Portman, Brown Introduce Leveling the Playing Field Act 2.0 as Amendment to Endless Frontier Act

May 20, 2021 | Press Releases

WASHINGTON, DC – U.S. Senators Rob Portman (R-OH) and Sherrod Brown (D-OH) introduced an amendment, the Leveling the Playing Field Act 2.0, to legislation the Senate is currently considering called the Endless Frontier Act. This amendment is identical to legislation Portman and Brown introduced earlier this month to strengthen U.S. trade remedy laws and ensure they remain effective tools to fight back against unfair trade practices and protect American workers. The Endless Frontier Act is a bipartisan bill aimed at advancing U.S. technology research, creating jobs, and improving economic and national security in order to counter China’s economic and political ambitions.

“This bipartisan amendment will strengthen our antidumping and countervailing duty laws to challenge China’s unfair trade practices and protect American jobs in sectors that are important to Ohio. Nowhere is China’s disdain for the free market more evident than in the steel overcapacity crisis,” said Portman. “Twenty years ago, China produced 18 percent of the world’s supply of steel. Now it is roughly 50 percent. Today it is steel, but tomorrow it could be electric vehicles or semiconductors. This overcapacity is the result of deliberate choices by China to subsidize their industries and degrade the free market in pursuit of global market dominance, all at the expense of American jobs.”

“For too long, trade cheats have shuttered plants across our state, put Ohioans out of work, and distorted global markets,” said Brown. “This bipartisan legislation will strengthen our trade remedy laws, make clear the U.S has the tools to fight back against these harmful practices and will help keep Ohio workers on the job.”

Leveling the Playing Field Act 2.0 will strengthen trade remedy laws by:

  • Cracking down on repeat offenders, by blocking the “whack-a-mole” problem that occurs when trade remedy orders are put in place on imports from one country, and as a result the U.S. market is flooded with dumped or subsidized imports of that same product from a different country.
    • The legislation establishes a process for these successive and concurrent investigations at the International Trade Commission (ITC) and U.S. Department of Commerce (Commerce Department), and instructs the ITC to consider certain factors concerning the relationship between the successive investigation and concurrent or recently concluded investigations on the same imported product.
    • Under this bill, domestic industries will have the power to seek expedited relief in situations where a U.S. company has successfully fought for relief under U.S. trade remedy laws only to face a new surge in imports of the same product from another country that’s not impacted by the initial relief order.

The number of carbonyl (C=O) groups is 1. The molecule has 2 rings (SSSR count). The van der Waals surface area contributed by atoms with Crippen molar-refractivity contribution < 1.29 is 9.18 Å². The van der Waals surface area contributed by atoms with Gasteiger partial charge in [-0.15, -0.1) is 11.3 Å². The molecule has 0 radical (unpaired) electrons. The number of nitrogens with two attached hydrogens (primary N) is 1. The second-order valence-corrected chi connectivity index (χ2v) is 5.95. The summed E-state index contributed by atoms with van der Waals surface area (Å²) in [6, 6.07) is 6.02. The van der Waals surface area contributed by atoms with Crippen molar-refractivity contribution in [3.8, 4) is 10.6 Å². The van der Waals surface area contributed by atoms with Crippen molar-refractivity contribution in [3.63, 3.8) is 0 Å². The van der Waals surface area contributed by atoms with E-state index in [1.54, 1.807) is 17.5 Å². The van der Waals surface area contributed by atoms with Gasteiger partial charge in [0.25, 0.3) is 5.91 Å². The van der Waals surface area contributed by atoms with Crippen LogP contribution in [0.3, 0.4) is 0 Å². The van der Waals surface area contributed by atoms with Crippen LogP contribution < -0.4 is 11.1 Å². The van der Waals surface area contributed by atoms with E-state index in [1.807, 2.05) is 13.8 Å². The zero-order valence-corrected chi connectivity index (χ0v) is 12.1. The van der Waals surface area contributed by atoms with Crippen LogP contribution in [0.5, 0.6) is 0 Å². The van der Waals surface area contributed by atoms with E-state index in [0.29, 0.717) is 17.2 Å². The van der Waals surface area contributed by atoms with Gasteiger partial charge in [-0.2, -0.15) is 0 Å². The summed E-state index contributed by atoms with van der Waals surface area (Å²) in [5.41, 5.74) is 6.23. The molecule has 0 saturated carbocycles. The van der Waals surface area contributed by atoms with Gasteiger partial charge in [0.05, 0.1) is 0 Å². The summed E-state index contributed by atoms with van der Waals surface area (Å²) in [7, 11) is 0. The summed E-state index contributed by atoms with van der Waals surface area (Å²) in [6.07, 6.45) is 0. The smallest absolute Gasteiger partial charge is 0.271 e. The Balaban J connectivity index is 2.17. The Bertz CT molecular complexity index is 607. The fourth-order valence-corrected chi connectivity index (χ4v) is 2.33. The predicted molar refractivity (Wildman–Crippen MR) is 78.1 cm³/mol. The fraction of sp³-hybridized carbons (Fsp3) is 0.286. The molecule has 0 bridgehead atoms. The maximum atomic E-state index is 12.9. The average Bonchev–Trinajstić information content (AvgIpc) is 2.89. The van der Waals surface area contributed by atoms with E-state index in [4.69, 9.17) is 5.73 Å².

• Requiring the Commerce Department to issue preliminary determinations in these repeat offender cases to ensure quicker relief for U.S. manufacturers and workers, thereby strengthening the ability of the U.S. government to enforce antidumping and countervailing duty laws.
  • Addressing the growing problem of cross-border subsidization, as foreign governments subsidize their own manufacturers not only at home but in third country markets as well.
    • This happens when state-subsidized steelmakers from China invest in facilities in other countries to circumvent existing trade remedies.
  • Providing the Commerce Department with additional tools to combat cost distortion that may put U.S. manufacturers and producers at a disadvantage and properly calculate costs and value in antidumping investigations.
    • The legislation would also clarify the “normal value of a sale” to ensure the Commerce Department can act to prevent exporters in other countries from distorting their sales to circumvent antidumping investigations.
  • Clarifying the Commerce Department’s authority for antidumping and countervailing duty proceedings, helping to crack down on importers that attempt to evade antidumping or countervailing duties.
    • The legislation would allow the Commerce Department to require importers to provide a certification upon entry of an article into the United States that states that the imported article is not subject to an antidumping or countervailing duty order. 
  • Requiring the Commerce Department to investigate allegations of currency undervaluation in circumstances where the allegations meet the criteria for investigation under the existing countervailing duty law.
    •  The legislation ensures the Commerce Department will use appropriate methodologies to calculate any subsidy conferred as a result of currency undervaluation. 

Senators Portman and Brown initially introduced the Leveling the Playing Field Act 2.0 in April as a stand-alone piece of legislation. This legislation builds upon the Leveling the Playing Field Act, a bill signed into law by former President Obama in 2015, that gives U.S. companies new tools to fight against unfair trade practices.